The sport of horse racing, at all levels, is suffering from a massive inferiority complex which has resulted in a pronounced and ongoing defensive posture that may well lead to the continuation of a string of bad decisions which, if allowed to persist, could bring about the end of horse racing in every state not named Kentucky.
More than a decade ago, when Racing Twitter was in its infancy, a character in some boring TV show mentioned how his dad used to take him to Belmont Park when he was a kid. Within minutes, Racing Twitter blew up. “Is anyone watching (insert TV show here)? They just mentioned Belmont Park!!!” the tweets boasted. It was as if racing fans needed to celebrate that they were not alone in this world. Other people beyond the bounds of Racing Twitter had actually heard of horse racing. It was time to celebrate. That HBO show “Luck” brought about a similar response from racing people. As hokey and nonsensical as that show may have been, at least horse racing was part of the mainstream now, right? Every episode was discussed ad infinitum because racing fans loved to see their sport front and center beyond the Triple Crown, if only for a short time. Racing fans were starved for validation, and they’d take whatever they could get from the non-racing world, like a dorky kid who draws a smile from a pretty girl for the first time. People who loved the sport were so touched that someone, anyone, from the “outside” was even aware that the sport existed, that Racing Twitter could be counted on to wake up and chronical even the most casual of racing references noticed in the mainstream.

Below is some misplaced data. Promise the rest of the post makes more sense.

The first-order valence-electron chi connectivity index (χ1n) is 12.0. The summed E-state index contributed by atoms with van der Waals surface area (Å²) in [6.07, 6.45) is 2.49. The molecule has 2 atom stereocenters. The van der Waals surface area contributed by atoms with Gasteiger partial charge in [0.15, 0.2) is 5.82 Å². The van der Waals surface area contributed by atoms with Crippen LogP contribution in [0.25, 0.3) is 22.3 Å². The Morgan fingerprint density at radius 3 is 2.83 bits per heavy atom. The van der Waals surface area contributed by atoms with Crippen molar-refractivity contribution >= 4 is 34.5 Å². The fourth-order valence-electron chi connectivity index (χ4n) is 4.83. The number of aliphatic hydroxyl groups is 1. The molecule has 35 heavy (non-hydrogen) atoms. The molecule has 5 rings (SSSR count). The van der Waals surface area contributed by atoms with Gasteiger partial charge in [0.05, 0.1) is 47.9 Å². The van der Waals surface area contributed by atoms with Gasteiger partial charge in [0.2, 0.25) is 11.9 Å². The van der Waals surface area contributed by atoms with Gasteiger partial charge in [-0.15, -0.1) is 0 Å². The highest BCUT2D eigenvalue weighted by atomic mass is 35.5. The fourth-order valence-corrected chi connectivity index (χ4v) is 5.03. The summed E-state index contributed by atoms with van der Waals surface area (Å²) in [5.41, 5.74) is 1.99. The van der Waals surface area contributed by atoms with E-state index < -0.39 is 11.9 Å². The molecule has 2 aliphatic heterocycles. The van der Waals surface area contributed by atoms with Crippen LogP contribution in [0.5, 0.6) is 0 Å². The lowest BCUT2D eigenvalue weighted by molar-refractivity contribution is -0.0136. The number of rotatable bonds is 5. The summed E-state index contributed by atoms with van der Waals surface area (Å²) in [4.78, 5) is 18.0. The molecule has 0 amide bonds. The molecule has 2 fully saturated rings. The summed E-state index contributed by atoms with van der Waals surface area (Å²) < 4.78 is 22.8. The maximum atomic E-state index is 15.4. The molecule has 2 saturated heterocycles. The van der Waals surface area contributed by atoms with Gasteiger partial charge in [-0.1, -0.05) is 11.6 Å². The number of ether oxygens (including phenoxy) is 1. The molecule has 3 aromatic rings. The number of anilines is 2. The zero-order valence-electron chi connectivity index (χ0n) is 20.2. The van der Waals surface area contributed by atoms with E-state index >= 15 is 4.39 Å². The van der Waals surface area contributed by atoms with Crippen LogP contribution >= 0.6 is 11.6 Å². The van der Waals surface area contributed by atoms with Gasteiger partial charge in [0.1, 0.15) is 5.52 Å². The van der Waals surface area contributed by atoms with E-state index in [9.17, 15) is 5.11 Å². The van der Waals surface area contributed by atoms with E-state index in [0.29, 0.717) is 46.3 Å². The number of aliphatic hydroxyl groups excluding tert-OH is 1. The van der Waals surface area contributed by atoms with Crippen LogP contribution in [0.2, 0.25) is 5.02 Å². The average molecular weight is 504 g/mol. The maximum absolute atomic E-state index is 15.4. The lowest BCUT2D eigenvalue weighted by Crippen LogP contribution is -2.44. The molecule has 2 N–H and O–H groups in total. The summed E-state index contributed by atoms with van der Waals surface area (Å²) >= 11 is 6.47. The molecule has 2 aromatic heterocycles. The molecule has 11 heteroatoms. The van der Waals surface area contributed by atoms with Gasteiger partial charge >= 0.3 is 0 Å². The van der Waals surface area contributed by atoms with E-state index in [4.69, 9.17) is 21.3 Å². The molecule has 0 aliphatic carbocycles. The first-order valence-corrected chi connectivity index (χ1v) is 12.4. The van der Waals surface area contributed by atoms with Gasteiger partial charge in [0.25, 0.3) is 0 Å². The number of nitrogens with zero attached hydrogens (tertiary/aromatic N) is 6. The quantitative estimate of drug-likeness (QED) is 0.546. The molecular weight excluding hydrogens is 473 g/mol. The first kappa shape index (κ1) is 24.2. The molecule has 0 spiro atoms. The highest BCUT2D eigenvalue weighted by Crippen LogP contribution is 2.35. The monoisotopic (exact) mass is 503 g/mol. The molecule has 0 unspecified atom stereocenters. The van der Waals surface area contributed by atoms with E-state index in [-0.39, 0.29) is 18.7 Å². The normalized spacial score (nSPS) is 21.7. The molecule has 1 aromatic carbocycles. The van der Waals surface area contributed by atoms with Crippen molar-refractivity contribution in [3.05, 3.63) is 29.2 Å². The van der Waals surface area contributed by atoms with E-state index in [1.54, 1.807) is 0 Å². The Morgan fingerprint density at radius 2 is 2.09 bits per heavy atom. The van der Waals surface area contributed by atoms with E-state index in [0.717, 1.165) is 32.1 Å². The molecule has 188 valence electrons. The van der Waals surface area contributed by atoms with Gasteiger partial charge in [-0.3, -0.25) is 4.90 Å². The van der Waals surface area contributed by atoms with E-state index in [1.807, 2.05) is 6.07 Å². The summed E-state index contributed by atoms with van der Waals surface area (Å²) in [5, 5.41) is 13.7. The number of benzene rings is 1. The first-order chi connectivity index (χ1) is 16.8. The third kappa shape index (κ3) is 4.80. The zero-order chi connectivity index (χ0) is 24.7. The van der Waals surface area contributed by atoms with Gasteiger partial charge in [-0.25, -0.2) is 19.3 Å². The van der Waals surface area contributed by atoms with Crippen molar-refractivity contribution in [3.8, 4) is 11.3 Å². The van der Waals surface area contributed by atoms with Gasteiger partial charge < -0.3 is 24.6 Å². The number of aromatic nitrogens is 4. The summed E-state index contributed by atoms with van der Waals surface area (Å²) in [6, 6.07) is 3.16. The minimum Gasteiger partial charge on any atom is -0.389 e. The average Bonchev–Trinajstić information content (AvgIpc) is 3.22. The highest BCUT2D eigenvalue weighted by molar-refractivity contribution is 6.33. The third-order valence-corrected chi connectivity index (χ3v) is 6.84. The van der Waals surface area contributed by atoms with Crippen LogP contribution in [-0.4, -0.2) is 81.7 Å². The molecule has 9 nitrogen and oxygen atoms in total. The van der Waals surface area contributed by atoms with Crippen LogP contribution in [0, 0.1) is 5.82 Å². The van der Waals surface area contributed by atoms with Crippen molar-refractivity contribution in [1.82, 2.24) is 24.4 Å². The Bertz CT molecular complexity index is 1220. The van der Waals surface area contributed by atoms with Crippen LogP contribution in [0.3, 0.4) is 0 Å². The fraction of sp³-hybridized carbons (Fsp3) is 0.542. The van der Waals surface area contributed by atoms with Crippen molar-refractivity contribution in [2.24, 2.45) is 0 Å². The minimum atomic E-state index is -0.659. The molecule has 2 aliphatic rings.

The above examples illustrate, at least to me, what is at the core of this sport’s problem as it seeks to address the recent negative press related to horse deaths. And in my opinion, the window of opportunity to handle this issue properly and in a manner that will lead to horse racing’s survival in America is getting narrower and narrower. Addressing this issue defensively will not bring about the result that the sport wants.